Wired Danger Room - DARPAs Living Foundries project was first announced by the agency last year. Darpa has handed out seven research awards worth $15.5 million to six different companies and institutions including the University of Texas at Austin and the California Institute of Technology. Two contracts were also issued to the J. Craig Venter Institute. Dr. Venter was among the first scientists to sequence a human genome, and his institute was, in 2010, the first to create a cell with entirely synthetic genome.
“Living Foundries” aspires to turn the slow, messy process of genetic engineering into a streamlined and standardized one. Of course, the field is already a burgeoning one: Scientists have tweaked cells in order to develop renewable petroleum and spider silk that’s tough as steel. And a host of companies are investigating the pharmaceutical and agricultural promise lurking — with some tinkering, of course — inside living cells.
Darpa notes, even the most cutting-edge synthetic biology projects “often take 7+ years and tens to hundreds of millions of dollars” to complete. Venter’s synthetic cell project, for example, cost an estimated $40 million.
Synthetic biology, as Darpa notes, has the potential to yield “new materials, novel capabilities, fuel and medicines” — everything from fuels to solar cells to vaccines could be produced by engineering different living cells. But the agency isn’t content to wait seven years for each new innovation. In fact, they want the capability for “on-demand production” of whatever bio-product suits the military’s immediate needs.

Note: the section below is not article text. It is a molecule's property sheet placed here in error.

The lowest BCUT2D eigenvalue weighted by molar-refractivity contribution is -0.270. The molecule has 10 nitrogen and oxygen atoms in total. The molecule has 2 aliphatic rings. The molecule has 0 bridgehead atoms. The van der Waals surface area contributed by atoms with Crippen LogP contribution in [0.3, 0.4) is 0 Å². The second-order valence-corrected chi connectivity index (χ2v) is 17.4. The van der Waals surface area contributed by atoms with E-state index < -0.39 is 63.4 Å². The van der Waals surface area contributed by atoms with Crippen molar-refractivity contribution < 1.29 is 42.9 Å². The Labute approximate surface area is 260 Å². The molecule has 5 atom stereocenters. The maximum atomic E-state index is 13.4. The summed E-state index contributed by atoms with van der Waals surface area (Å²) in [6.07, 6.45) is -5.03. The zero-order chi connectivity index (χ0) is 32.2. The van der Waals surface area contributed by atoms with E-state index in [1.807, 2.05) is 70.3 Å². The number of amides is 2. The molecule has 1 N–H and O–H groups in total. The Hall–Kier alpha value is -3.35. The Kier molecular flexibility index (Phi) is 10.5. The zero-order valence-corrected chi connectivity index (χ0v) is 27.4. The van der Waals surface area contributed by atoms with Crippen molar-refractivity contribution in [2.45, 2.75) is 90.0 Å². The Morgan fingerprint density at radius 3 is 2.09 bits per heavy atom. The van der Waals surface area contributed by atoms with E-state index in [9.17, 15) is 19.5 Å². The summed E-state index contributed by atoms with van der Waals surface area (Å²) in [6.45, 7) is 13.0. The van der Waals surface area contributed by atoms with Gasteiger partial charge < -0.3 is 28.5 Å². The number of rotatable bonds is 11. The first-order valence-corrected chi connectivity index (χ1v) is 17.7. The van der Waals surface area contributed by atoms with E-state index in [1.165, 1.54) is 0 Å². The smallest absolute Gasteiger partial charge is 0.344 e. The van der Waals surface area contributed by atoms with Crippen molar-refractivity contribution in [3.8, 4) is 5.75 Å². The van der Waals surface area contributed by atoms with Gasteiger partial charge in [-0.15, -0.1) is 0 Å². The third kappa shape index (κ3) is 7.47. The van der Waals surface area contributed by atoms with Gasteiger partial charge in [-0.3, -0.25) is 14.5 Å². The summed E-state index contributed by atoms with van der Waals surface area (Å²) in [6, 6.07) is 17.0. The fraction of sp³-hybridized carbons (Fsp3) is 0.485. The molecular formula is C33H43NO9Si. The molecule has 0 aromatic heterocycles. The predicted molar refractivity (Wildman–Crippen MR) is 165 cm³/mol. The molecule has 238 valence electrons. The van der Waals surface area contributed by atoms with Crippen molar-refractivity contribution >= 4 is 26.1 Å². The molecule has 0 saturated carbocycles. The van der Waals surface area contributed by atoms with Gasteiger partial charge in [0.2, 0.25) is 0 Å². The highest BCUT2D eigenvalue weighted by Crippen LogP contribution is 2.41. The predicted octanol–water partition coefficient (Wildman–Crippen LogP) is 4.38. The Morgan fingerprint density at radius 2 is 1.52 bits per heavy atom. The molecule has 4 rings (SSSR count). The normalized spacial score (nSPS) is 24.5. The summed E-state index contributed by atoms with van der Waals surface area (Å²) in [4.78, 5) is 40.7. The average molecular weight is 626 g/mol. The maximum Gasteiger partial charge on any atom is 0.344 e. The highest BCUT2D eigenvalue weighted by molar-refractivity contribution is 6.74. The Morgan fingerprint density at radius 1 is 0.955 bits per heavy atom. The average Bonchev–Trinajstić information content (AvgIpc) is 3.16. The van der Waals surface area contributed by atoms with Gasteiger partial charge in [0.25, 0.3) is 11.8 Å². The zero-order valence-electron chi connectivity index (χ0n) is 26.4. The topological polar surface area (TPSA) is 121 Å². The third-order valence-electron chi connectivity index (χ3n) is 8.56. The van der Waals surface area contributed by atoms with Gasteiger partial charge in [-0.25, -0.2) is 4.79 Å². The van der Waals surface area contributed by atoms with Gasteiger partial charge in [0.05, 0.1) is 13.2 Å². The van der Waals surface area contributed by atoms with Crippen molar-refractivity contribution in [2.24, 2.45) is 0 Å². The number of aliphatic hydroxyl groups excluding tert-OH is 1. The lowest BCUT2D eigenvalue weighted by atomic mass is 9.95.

The starting point, and one that agency-funded researchers will have to create, is a library of “modular genetic parts”: Standardized biological units that can be assembled in different ways — like LEGO — to create different materials.
Once that library is created, the agency wants researchers to come up with a set of “parts, regulators, devices and circuits” that can reliably yield various genetic systems. After that, they’ll also need “test platforms” to quickly evaluate new bio-materials. Think of it as a biological assembly line: Products are designed, pieced together using standardized tools and techniques, and then tested for efficacy.
The process, once established, ought to massively accelerate the pace of bio-engineering — and cut costs. The agency’s asking researchers to “compress the biological design-build-test cycle by at least 10X in both time and cost,” while also “increasing the complexity of systems that can be designed and executed.”